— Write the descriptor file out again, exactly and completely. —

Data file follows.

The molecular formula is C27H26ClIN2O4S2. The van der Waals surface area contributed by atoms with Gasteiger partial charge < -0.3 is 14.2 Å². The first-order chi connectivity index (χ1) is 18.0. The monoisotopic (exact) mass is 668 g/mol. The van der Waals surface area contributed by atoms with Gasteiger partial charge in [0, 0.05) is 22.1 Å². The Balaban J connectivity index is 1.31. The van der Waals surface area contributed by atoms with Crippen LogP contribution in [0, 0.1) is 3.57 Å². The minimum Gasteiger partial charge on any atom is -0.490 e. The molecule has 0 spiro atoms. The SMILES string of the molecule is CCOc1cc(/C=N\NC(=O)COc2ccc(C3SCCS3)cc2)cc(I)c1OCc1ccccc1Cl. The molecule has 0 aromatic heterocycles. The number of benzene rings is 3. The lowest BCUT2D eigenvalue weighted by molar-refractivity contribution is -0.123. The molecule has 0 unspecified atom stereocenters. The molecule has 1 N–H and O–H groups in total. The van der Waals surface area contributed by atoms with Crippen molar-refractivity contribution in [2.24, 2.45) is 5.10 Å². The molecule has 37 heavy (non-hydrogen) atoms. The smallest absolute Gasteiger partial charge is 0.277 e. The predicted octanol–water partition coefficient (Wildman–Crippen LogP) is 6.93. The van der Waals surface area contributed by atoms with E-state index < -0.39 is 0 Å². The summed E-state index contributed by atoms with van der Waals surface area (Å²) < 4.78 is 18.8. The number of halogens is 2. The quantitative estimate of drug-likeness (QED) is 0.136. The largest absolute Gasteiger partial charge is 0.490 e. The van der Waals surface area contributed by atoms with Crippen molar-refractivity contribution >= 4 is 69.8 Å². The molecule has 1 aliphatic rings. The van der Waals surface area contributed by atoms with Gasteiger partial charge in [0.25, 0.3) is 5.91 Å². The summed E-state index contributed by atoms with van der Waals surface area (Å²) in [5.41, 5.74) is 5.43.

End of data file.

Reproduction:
The molecular formula is C27H26ClIN2O4S2. The van der Waals surface area contributed by atoms with Gasteiger partial charge < -0.3 is 14.2 Å². The first-order chi connectivity index (χ1) is 18.0. The monoisotopic (exact) mass is 668 g/mol. The van der Waals surface area contributed by atoms with Gasteiger partial charge in [0, 0.05) is 22.1 Å². The Balaban J connectivity index is 1.31. The van der Waals surface area contributed by atoms with Crippen LogP contribution in [0, 0.1) is 3.57 Å². The minimum Gasteiger partial charge on any atom is -0.490 e. The molecule has 0 spiro atoms. The SMILES string of the molecule is CCOc1cc(/C=N\NC(=O)COc2ccc(C3SCCS3)cc2)cc(I)c1OCc1ccccc1Cl. The molecule has 0 aromatic heterocycles. The number of benzene rings is 3. The lowest BCUT2D eigenvalue weighted by molar-refractivity contribution is -0.123. The molecule has 0 unspecified atom stereocenters. The molecule has 1 N–H and O–H groups in total. The van der Waals surface area contributed by atoms with Crippen molar-refractivity contribution in [2.24, 2.45) is 5.10 Å². The molecule has 37 heavy (non-hydrogen) atoms. The smallest absolute Gasteiger partial charge is 0.277 e. The predicted octanol–water partition coefficient (Wildman–Crippen LogP) is 6.93. The van der Waals surface area contributed by atoms with E-state index < -0.39 is 0 Å². The summed E-state index contributed by atoms with van der Waals surface area (Å²) < 4.78 is 18.8. The number of halogens is 2. The quantitative estimate of drug-likeness (QED) is 0.136. The largest absolute Gasteiger partial charge is 0.490 e. The van der Waals surface area contributed by atoms with Crippen molar-refractivity contribution >= 4 is 69.8 Å². The molecule has 1 aliphatic rings. The van der Waals surface area contributed by atoms with Gasteiger partial charge in [0.25, 0.3) is 5.91 Å². The summed E-state index contributed by atoms with van der Waals surface area (Å²) in [5.41, 5.74) is 5.43.